NSF gives more researchers a reason to use SciENcv

A hot topic at the Annual Meeting of the National Council of University Research Administrators (NCURA) in August was the Science Experts Network Curriculum Vitae (SciENcv), a new electronic system that helps researchers create and maintain their biosketches. SciENcv was conceptualized by an interagency working group that included the National Institutes of Health (NIH) and National Science Foundation (NSF), along with several other federal funding agencies.

SciENcv reduces the administrative burden of submitting a proposal by serving as a repository of information on expertise, employment, education, and professional accomplishments. It will be linked with ORCID identifiers and databases, such as PubMed. A biosketch created with SciENcv can be tailored to meet the requirements of various funding agencies without the researcher having to worry about formatting.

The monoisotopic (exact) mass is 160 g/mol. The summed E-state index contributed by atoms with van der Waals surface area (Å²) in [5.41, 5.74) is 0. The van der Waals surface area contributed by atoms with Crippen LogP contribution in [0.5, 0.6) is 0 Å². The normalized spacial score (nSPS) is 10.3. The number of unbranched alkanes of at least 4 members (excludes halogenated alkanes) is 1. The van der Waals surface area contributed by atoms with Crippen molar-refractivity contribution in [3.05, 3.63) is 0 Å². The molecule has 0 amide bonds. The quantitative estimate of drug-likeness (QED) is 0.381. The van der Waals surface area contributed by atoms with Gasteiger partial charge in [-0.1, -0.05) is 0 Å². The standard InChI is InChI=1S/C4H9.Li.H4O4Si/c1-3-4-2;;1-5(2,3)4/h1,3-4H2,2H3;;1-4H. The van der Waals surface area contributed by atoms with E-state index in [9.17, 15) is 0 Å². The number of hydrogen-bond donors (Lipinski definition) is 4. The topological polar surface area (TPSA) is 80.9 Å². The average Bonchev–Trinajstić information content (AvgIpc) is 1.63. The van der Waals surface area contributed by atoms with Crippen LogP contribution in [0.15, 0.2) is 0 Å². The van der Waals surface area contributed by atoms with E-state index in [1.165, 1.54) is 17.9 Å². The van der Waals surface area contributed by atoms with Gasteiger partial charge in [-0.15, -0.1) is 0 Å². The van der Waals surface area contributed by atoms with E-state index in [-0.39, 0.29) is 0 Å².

According to Jean Feldman, head of NSF’s Policy Office, NSF is working with NIH to use SciENcv as a format for creating an approved biosketch. The next version of NSF’s Proposal & Award Policies & Procedures Guide (PAPPG) will require researchers to use an NSF-provided template or SciENcv, both of which include mandatory tags that are recognized by NSF’s online submission system, research.gov. A PDF must be generated from one of these two sources or the biosketch will be rejected by research.gov. (Note that while Miami currently uses Fastlane to submit proposals to NSF, we will eventually be switching to research.gov.)

Actual development of the SciENcv system has been led by NIH’s National Center for Biotechnology Information (NCBI), which has many SciENcv resources, including a tutorial, available on their website. As Miami moves to research.gov for NSF submissions and SciENcv becomes more prevalent, OARS will offer training as needed.


Written by Amy Hurley Cooper, Assistant Director of Proposal Development, Office for the Advancement of Research and Scholarship, Miami University.

Photo of Jean Feldman by NSF.

 

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